06 May 2005

Microsoft - Reversal of Reversal

Today, Microsoft softened what they claim the thinking was behind pulling their support for gay / lesbian anti-discrimination legislation and stated clearly they will move forward ready to offer full support of such legislation in the future and with their commitment to diversity in the workplace strengthened.

Steve Ballmer sent an E-mail to U.S. Microsoft employees regarding public policy engagement. Here are excerpts and a link to the full e-mail.

REDMOND, Wash. -- May 6, 2005 -- In response to widespread public interest in the company's position on anti-discrimination legislation, Microsoft Corp. today released the following text of an e-mail sent today from Steve Ballmer, CEO, to all Microsoft employees in the United States:

After looking at the question from all sides, I've concluded that diversity in the workplace is such an important issue for our business that it should be included in our legislative agenda. Since our beginning nearly 30 years ago, Microsoft has had a strong business interest in recruiting and retaining the best and brightest and most diverse workforce possible. I'm proud of Microsoft's commitment to non-discrimination in our internal policies and benefits, but our policies can't cover the range of housing, education, financial and similar services that our people and their partners and families need. Therefore, it's appropriate for the company to support legislation that will promote and protect diversity in the workplace.

Accordingly, Microsoft will continue to join other leading companies in supporting federal legislation that would prohibit employment discrimination on the basis of sexual orientation -- adding sexual orientation to the existing law that already covers race, sex, national origin, religion, age and disability. Given the importance of diversity to our business, it is appropriate for the company to endorse legislation that prohibits employment discrimination on all of these grounds. Obviously, the Washington State legislative session has concluded for this year, but if legislation similar to HB 1515 is introduced in future sessions, we will support it.

Link To Full E-Mail

As a part of the gay/lesbian community and part of a plural society nearing the cusp of acceptance and tolerance, I felt like a wounded friend of Microsoft. When I first heard this news today I was both elated and bitter again. I was tempted to say "too little, too late". The skeptic in me wondered about possible agendas behind this crazy event. The indignant part of me wanted an apology of sorts--an admission that a terrible error in judgment was made. Microsoft made their statement as softly as they could, putting the entire event in its best possible light. Of course they did, that is understandable.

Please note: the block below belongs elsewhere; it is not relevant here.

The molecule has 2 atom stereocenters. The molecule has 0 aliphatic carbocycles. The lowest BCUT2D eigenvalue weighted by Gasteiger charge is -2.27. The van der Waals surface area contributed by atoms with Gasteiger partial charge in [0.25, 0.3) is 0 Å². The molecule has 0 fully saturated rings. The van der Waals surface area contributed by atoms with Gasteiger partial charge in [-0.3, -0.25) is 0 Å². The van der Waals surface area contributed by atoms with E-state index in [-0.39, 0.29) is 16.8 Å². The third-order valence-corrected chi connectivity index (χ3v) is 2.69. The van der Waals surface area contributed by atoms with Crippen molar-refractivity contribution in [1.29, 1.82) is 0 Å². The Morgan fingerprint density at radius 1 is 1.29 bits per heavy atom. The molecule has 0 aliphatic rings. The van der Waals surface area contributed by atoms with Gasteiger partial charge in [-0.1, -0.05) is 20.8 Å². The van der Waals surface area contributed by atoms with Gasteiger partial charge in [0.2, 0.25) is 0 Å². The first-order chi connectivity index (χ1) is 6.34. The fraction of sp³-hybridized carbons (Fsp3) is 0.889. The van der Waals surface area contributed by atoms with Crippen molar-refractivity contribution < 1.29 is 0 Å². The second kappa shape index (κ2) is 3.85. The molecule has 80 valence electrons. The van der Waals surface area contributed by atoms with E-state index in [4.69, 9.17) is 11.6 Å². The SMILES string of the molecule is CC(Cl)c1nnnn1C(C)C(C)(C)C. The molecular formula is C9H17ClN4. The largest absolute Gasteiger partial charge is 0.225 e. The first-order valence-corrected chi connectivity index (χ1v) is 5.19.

Some Questionable Statements And Facts:

First, Pastor Ken Hutcherson: I, frankly cannot believe the ego run amuck in this man. I have never believed he held some power over Microsoft. He had a meeting and is brazenly claiming power and control over the corporate giant's political agenda. Nonsense. I don't wage battles by silly name calling or rolling around in the mud, but really, this man has difficulty forming complete sentences. Just how much power does he think he has? Let's look at some of his outrageous comments:

"When they stepped out and tried to make their policy my policy and other companies' policy and the state's policy, they stepped into a den of snakes and I was the main cobra," Hutcherson said.

(Interesting to say the least that this man of god refers to himself as a snake)

Hutcherson expressed disappointment with Ballmer's statement "Steve Ballmer, I believe, is a liar", and said in no uncertain terms that Microsoft was not being forthright about the substance of the conversations company executives had with him, and about the timing of the company's decision. "The company lied, and 'the Black Man' is not going to lie down and say 'okay,'" he said, referencing his nickname around the church office. He added, "Evidently they don't know that I won't keep my mouth shut about unrighteousness."

(He is making this debate about HIM?...About "the Black Man"? I am forced to believe he is nothing more than a self serving narcissist. Oh...and a self proclaimed snake).

From Bill Gates: "Well, we didn't expect that kind of visibility for it," Gates told The Seattle Times. "After all, Microsoft's position on a political bill -- has that ever caused something to pass or not pass? Is it good, is it bad? I don't know."

(That statement is far too naive to be completely believable. Microsoft has more control than many countries. It is a corporate behemoth with an impact on the global market. Yet Mr Gates has difficulty comprehending that his company could have influence over state or federal legislation? A bit disingenuous.)

And then there is Ralph Reed: Microsoft Corp. is paying social conservative Ralph Reed (well-connected Republican with close ties to the White House) $20,000 a month as a consultant. A commitment to diversity in both process and philosophy dictates the acceptance of all voices. I cannot hold Microsoft to a commitment of diversity and then call out for them to eliminate any conservative voices that have their ear. I will just say that if they plan to be dedicated to the cause of civil rights for gays and lesbians, they might be taken a bit more seriously if they avoid the use of radical conservative hired guns.

I will reiterate that today's events were bitter sweet for me, but ultimately I feel Microsoft found itself on the wrong path and turned around. I am proud and pleased and will focus on the positive impact of their decision.

We will serve the cause of civil rights best by encouraging strong advocates to stay the course and by opening our arms once again.

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